608 W. Touhy Ave. in Park Ridge
It didn’t take long for Zaza Cucina to become a perennial favorite in the area, and the beautiful interior and patio (which is warmed by gas fire pits in the winter), daily drink specials and enticing specialties like stone-fired pizzas, rigatoni carbonara and Spanish octopus all contribute to that.
When it’s cold out, it’s great to start out with Zaza’s homemade sausage and peppers or crab-stuffed mushrooms as an appetizer before moving on to a flavorful entree like their chicken limone, served francese style, sautéed with capers in a garlic lemon white wine sauce and then served with roasted spinach and seasoned herb potatoes.
Tavern on the Point’s fried chicken is the ultimate comfort dish that will make you feel like you’re back at your grandma’s kitchen table.
Fried chicken dinner at Tavern on the Point
6724 N. Northwest Highway in Edison Park
This stylishly industrial spot in Edison Park is not only a great spot to catch the game, but it also specializes in elevated American comfort food, so you won’t be leaving hungry. Noteworthy: The rooftop, one of the area’s most coveted spots in the summer, is covered and heated with a 350,000 BTU furnace in the winter.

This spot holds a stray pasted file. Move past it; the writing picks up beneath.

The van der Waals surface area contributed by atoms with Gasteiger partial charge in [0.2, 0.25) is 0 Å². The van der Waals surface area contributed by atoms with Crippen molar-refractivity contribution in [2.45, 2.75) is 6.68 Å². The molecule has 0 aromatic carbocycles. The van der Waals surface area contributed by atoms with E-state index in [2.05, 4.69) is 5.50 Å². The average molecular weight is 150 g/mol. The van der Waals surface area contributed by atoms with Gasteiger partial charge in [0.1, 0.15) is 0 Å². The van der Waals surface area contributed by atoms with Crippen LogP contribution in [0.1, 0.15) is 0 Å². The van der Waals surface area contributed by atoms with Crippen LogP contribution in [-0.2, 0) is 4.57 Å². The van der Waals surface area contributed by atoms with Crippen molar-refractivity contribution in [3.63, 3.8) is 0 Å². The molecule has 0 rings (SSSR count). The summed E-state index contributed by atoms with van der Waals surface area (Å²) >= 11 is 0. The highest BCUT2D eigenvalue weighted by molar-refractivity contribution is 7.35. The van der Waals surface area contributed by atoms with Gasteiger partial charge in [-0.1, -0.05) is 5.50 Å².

Chef Teresa Castillo’s fried chicken dinner consists of four pieces of juicy, sea salt flour and Peroni beer-battered chicken, served up with a heaping pile of homemade mashed potatoes and gravy and salted corn with parsley. It’s an ultimate comfort dish that will make you feel like you’re back at your grandma’s kitchen table.
Charcuterie board at Daniel’s Charcuterie
15 S. Fairview Avenue in Park Ridge
Sure, Daniel’s great charcuterie boards are ideal for concerts in Hodges Park or backyard get-togethers in the summer, but they’re also perfect for the company outing this winter, or for spoiling your guests as a sharable appetizer at your Super Bowl party.
The boards — available in three different sizes — include a diverse, hand-cut assortment of cured meats, imported cheeses, fresh-baked bread, crackers and a selection of fresh fruit, vegetables, olives, dried fruit, spreads and nuts. Attention to detail is big here, and it shows.
Harp & Fiddle’s slow-cooked, four-onion soup has a hint of Guinness and comes topped with toasted crostini and a decadent blend of melted cheeses.
French onion soup at Harp and Fiddle
110 Main Street in Park Ridge
This popular Main Street destination has a relaxed, family-friendly environment and boasts a wide-ranging, chef-driven menu full of both classic favorites and some innovative creations. Their regular charitable wine dinners and tasting events tend to sell out quickly, so make plans early.
Lots of worth options here, but we find it tough to pass up a bowl of their Guinness French onion soup on a cold, blustery day. This is a slow-cooked, four-onion soup with a hint of Guinness that comes topped with toasted crostini and a decadent blend of melted havarti, provolone and parmesan cheeses. Be patient, don’t burn your tongue, and enjoy.